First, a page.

For the past few seasons, the industry has seen major progress on the catwalks during Fashion Month. by Sarah Wasilak
There's diverse casting in shows, giving way to models of more shapes, sizes, gender identities, and colours. And we're continuing to welcome change. In order to do that, we must pause to celebrate all the milestones — the major moments that gave us chills because they were so meaningful and, especially in 2017, spoke to the political climate.
Whether it was spotting a symbolic white bandana on the streets of Paris, tied around a blogger's bag to represent unity, or soaking up the powerful finale at Prabal Gurung, where models wore t-shirts carrying messages of unity, we were inspired by the action around us all month. All of the events here made us feel strong, proud, stylish — and a little bit nasty — all at the same time. Scroll to reminisce.
There Was a Women's March at Missoni
Angela Missoni knitted over 40 of her models pink pussyhats, continuing the Women's March on her own catwalk at Milan Fashion Week and making for a very Instagrammable moment. The show notes read: "Angela Missoni communicates the femininity of our times, prepared to confront the conflicts and dilemmas of our contemporary society: the conditions, needs, and rights of all women and minorities."
This was the continuation of a "march" of sorts that started in New York, when Prabal Gurung sent out a finale of tees plastered with quotes like "we will not be silenced" and "break down walls." Jonathan Simkhai, too, made a similar move when he distributed "Feminist AF" shirts to the front row and confirmed he'd be donating $5 per seat to Planned Parenthood.
Halima Aden Wore Her Hijab on the Catwalk
Autumn 2017 was definitely the season model Halima Aden made her mark. She walked both the Max Mara and Alberta Ferretti catwalk after making an appearance at Yeezy. During all of this, she scored the cover of CR Fashion Book alongside Paris Jackson. For every instance, she kept her hijab on and echoed the efforts of designers like Anniesa Hasibuan, who presented a collection in full hijab at New York Fashion Week for the second time, choosing only models who are immigrants, green card holders, or first/second-generation Americans for her show.
We Made Political Statements in the Streets
There were so many inspiring jackets and t-shirts we spotted that were particularly poignant, including blogger Aimee Song's moto coat that read "No Walls Between Us." It was a complement to all the activism on the catwalks and a sign of the industry's call to action, just like the white bandanas showgoers wore in support of Business of Fashion's initiative to stand united and equal for four weeks straight.
With this, and with the empowering runway shows, we were forced to consider our personal political stances. In other words, fashion is no longer just an art form or sanctuary where we can escape from the day-to-day but the exact opposite: it's an outlet for us to speak our minds and put our beliefs on display.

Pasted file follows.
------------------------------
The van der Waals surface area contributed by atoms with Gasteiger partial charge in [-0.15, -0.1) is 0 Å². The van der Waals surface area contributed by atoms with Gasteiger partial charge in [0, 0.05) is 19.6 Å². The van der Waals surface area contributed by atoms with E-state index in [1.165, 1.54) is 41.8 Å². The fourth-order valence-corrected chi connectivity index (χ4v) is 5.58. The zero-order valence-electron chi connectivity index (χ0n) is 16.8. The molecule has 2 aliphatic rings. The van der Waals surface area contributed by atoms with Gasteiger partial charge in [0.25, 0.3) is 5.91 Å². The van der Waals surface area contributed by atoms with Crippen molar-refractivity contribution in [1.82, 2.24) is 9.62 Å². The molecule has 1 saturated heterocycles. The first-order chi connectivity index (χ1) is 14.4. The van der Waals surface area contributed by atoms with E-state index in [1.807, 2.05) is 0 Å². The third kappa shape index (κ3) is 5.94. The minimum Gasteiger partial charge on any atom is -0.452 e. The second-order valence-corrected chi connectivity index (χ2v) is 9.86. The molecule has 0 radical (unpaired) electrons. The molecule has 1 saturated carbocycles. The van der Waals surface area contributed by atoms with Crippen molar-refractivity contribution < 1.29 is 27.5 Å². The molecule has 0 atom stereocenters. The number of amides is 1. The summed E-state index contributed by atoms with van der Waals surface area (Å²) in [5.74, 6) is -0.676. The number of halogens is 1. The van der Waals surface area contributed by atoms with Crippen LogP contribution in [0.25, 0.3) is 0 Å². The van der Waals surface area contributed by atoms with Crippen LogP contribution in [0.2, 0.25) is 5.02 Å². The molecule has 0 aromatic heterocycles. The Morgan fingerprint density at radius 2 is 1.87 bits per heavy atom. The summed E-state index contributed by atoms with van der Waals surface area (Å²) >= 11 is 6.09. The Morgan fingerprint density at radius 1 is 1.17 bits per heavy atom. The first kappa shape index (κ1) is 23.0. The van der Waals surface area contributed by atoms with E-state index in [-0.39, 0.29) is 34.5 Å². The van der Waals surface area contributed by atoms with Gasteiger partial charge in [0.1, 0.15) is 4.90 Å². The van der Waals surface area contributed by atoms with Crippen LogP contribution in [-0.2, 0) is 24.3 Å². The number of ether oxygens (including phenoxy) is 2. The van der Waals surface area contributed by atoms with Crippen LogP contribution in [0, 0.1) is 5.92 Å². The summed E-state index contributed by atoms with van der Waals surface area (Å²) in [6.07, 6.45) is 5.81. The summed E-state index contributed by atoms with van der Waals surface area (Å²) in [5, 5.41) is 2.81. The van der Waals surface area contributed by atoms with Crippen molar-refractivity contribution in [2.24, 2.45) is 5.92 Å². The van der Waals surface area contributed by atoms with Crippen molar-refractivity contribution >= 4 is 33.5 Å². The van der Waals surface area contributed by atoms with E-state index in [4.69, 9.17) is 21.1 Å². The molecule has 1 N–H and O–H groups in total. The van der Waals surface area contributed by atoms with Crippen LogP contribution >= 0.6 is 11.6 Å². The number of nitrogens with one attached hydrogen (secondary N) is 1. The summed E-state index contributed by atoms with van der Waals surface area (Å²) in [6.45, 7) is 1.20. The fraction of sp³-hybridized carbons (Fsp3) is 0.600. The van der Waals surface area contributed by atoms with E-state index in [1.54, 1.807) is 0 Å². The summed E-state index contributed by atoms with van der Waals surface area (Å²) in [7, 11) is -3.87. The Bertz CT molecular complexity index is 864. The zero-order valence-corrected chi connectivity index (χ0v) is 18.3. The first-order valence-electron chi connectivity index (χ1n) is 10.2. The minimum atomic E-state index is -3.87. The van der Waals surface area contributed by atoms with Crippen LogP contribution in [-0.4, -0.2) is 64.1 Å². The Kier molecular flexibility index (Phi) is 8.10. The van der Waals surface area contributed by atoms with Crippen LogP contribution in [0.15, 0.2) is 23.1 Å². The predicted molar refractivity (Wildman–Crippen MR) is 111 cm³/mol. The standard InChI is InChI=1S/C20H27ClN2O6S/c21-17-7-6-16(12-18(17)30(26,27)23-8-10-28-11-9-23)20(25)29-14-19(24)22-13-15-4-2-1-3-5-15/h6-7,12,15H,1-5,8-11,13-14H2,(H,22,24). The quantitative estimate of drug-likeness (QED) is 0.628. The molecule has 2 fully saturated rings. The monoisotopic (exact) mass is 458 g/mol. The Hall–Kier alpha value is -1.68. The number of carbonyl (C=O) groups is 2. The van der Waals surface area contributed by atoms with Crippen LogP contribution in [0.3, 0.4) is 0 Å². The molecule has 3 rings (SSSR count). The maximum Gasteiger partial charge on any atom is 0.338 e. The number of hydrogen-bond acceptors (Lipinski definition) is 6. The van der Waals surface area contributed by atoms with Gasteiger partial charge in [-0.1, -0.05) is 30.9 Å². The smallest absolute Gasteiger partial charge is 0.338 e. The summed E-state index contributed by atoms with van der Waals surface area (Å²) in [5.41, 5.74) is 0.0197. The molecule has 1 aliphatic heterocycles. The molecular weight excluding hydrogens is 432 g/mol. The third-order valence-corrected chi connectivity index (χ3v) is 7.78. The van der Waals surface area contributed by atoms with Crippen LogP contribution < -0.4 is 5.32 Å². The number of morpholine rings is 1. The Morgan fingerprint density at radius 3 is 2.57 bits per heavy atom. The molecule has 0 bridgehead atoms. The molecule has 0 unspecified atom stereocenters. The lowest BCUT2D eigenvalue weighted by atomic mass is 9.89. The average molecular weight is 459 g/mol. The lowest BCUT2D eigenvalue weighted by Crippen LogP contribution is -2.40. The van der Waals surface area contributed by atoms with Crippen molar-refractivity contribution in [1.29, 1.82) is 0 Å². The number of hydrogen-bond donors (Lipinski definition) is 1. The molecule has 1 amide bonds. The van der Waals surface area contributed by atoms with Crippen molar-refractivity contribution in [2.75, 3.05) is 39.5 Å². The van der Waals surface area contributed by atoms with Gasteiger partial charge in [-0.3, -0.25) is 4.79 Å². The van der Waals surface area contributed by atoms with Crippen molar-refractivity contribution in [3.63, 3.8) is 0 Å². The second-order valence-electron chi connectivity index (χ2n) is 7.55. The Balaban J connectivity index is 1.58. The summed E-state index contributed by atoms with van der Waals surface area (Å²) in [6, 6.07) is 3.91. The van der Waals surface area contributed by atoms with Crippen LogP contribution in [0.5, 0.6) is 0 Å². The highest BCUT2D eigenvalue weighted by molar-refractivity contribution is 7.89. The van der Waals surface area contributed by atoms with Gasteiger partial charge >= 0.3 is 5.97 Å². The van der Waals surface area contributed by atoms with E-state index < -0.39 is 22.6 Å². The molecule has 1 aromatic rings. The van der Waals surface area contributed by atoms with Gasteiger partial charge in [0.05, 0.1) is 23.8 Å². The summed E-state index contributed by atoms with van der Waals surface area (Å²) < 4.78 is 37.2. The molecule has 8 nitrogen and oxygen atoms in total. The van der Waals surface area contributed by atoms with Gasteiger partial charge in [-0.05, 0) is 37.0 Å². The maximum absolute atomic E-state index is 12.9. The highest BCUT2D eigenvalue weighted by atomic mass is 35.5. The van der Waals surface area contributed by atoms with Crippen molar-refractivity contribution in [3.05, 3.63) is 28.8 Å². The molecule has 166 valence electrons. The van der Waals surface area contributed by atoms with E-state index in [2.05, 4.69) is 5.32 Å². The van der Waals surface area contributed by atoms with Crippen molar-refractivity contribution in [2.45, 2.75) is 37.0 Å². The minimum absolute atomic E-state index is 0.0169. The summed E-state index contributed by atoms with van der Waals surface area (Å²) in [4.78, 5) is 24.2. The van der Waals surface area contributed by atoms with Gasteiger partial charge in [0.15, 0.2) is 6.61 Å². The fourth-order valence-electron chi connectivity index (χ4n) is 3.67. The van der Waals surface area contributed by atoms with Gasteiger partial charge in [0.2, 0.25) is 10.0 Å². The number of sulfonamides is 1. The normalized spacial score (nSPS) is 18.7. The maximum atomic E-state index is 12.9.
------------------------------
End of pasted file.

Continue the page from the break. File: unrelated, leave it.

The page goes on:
Ashley Graham Was the First-Ever Curvy Model to Walk at Michael Kors
Michael Kors is always a show highly anticipated at Fashion Week. The designer creates an "old-school" atmosphere, providing music and a clean catwalk, so guests can really take in the clothes. And while Blake Lively sat in the front row, all eyes were on Ashley Graham, who rocked a slitted dress, fur coat, and glove pumps on the catwalk, proving that girls with curves look just as fabulous and downright sexy in Kors's classic wardrobe.
The Catwalks Were Diverse
Each season, The Fashion Spot releases its diversity findings, and this season showed that 31.5 percent of models were nonwhite. We were most excited to see that no designer cast a show of solely white models, for the first time ever. Labels like Gypsy Sport, Yeezy, Marc Jacobs, Brandon Maxwell, and Tracy Reese featured the most diverse lineups from NYFW. This significant increase in diversity speaks to the future of fashion and the hope that eventually this will become the norm.
Bloggers and Influencers
Moved From the Front Row to the Catwalk With the general recognition that fashion is for everyone — every body type, every culture, and every age group — why not represent it in that light? Dolce & Gabbana took the first step by casting children, millennials, pop influencers, and bloggers in the show. As it is each season, the runway became somewhat of a party at Milan Fashion Week. Princess Olympia of Greece, Harley Viera-Newton, Sarah Snyder, and Shea Marie walked, and Austin Mahone performed.
Charity & Volunteering
Make a contribution
Koko Chanel coming soon
Koko The Walk former Pilgrim
Educational, Science and Cultural Organization Learn Discover Research
Registered Under ECOSOC Of The United Nations
Tax Exemption Notice 27 November 2015: Internationally. All new partners are subject to tax
Disclaimer: The Koko&Teddy Edition Supports Counter Terrorism & Counter Fraud work with words not guns Pyscholingustics as corruption evolves for peace under the United Nations. The Organization is forbidden to undertake any intervention or activities of a political, military, religious or racial character. We are not affiliated with other Koko Enterprises We store articles data posts in advance for our partners. Please note Kord House is pseudonym house created by Director of Publications The Advocate (O.A.J) UN Office of Administration of Justice for Journals Isabel Cutter - Curia & Legal Cashier.
Founded on 19 April 1895 Waterlily
Established 2009 - Blog Koko & Teddy on expiry of secret service laws
Copyright Privacy Koko & Teddy All Rights Are Reserved
World Intellectual Property Organization Under the United Nations Patent Treaty Cooperation under Copyright 24 October 1945 Advocates for Koko&Teddy Partners Koko Chanel
Global Family Trading As Koko&Teddy John Chisvo and Associates
Koko - Kord Enterprises Trading as Kord Industries Kord Omniversal Research and Development.